This is a tough world for marketers, especially those in the insurance industry.
You’re much likelier to survive a plane crash than entice someone to click on a banner ad.
Prospects are not just potential customers; they’re people with individual needs, and the marketers who reach them when and where they’re comfortable and ready to buy will be rewarded.
Though the “Mad Men” era of marketing is long gone, the insurance industry remains stuck in the past.
Marketing messaging must become customer-centric, not product- or services-centric, and that requires incorporating empathy into every message. It boils down to these two steps:
1. Figure out your target audiences.
Your potential customers have diverse needs, so your first order of business is to determine whom you’re trying to reach, which factors motivate them, and what problems they need to solve.
Unique personas are critical in marketing, especially for benefits professionals, because you’re solving problems for various businesses with vastly different needs and workforce populations, and the easiest way to disengage an active conversation is to send an irrelevant mass message.
Segment your target audience into groups with similar needs, such as HR administrators at companies of fewer than 50 employees or chief financial officers in the construction industry.
Get as specific as possible, and create messages tailored to those audiences. Everything you send should feel like a personal, genuine conversation.
2. Solve your customers’ problems before they realize they have them.
Half of the modern B2B marketer’s job, in the insurance industry and beyond, lies in designing content to help prospects realize they have problems and inefficiencies that could be solved using your service. The benefits world is rife with headaches, which creates big opportunities for brokers who approach this right. They already solve critical problems by protecting clients, their families, and their livelihoods.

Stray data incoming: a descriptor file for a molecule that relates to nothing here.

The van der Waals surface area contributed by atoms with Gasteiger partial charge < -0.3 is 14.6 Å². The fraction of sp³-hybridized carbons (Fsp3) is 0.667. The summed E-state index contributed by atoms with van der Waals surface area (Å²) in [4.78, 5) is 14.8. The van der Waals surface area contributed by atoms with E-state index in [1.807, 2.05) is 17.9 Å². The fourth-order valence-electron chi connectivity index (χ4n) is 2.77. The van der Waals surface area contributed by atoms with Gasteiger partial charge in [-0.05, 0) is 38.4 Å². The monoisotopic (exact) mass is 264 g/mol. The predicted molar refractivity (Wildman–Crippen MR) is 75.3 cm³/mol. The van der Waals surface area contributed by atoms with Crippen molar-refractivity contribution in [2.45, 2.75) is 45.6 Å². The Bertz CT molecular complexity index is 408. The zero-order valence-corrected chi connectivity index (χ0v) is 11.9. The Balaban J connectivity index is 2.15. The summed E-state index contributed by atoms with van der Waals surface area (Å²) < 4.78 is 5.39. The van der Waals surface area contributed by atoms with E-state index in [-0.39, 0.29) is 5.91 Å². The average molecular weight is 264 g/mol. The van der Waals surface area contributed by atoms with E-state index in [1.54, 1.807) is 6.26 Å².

Experienced professionals hold the advantage over technology-based entrants to the field when it comes to insurance strategy and expertise, and if they can pair that with cutting-edge technology experiences and a go-to-market strategy centered on their customers’ problems, flashy marketing of tech-only approaches shouldn’t be considered competition.
As a benefits consultant, you should focus on sharing content that showcases your expertise in benefits strategy and ensure that you offer the tools to implement said strategy seamlessly. Ashton Benefits of New Jersey and The Olson Group of Nebraska do this particularly well on their respective blogs.
Modern marketing in insurance agencies
As a broker, you don’t have much leverage over your competition in the products you offer or the prices attached.
Experience and expertise can be compelling differentiators, but the rise of agencies built around technology solutions, such as Gusto, have demonstrated that experience is no longer the driving factor in acquiring a broker of record.
Those companies have positioned themselves differently. Their messaging is all about solving problems through technology and making HR again about people, not processes.
It starts with the taglines like “HR for humans” and “payroll and benefits that put people first,” and those messages pervade their marketing. They understand that HR teams — your potential customers — are not in HR because they like manual processes and paperwork; they simply like people.
Your competitors’ messages address that directly by leading with technology to automate processes, meaning more time to focus on unlocking human potential.
You don’t need a massive marketing budget to compete, just more thoughtful messaging.
Employee Benefit Services of Maryland is laser-focused on not just insurance, but also company culture, and it offers great technology that allows HR teams to spend time on what matters. Employee Benefit Consultants Inc. focuses on building stronger organizations through happy and healthy employees. Apex Benefits targets companies looking for a true partner in their people-operations strategy.
These companies share a commonality in their marketing: It’s all about their potential customers.
They don’t mention specific insurance products or years of experience; they focus on the value they can deliver to their customers. And they’re expanding their lead over the competition as a result.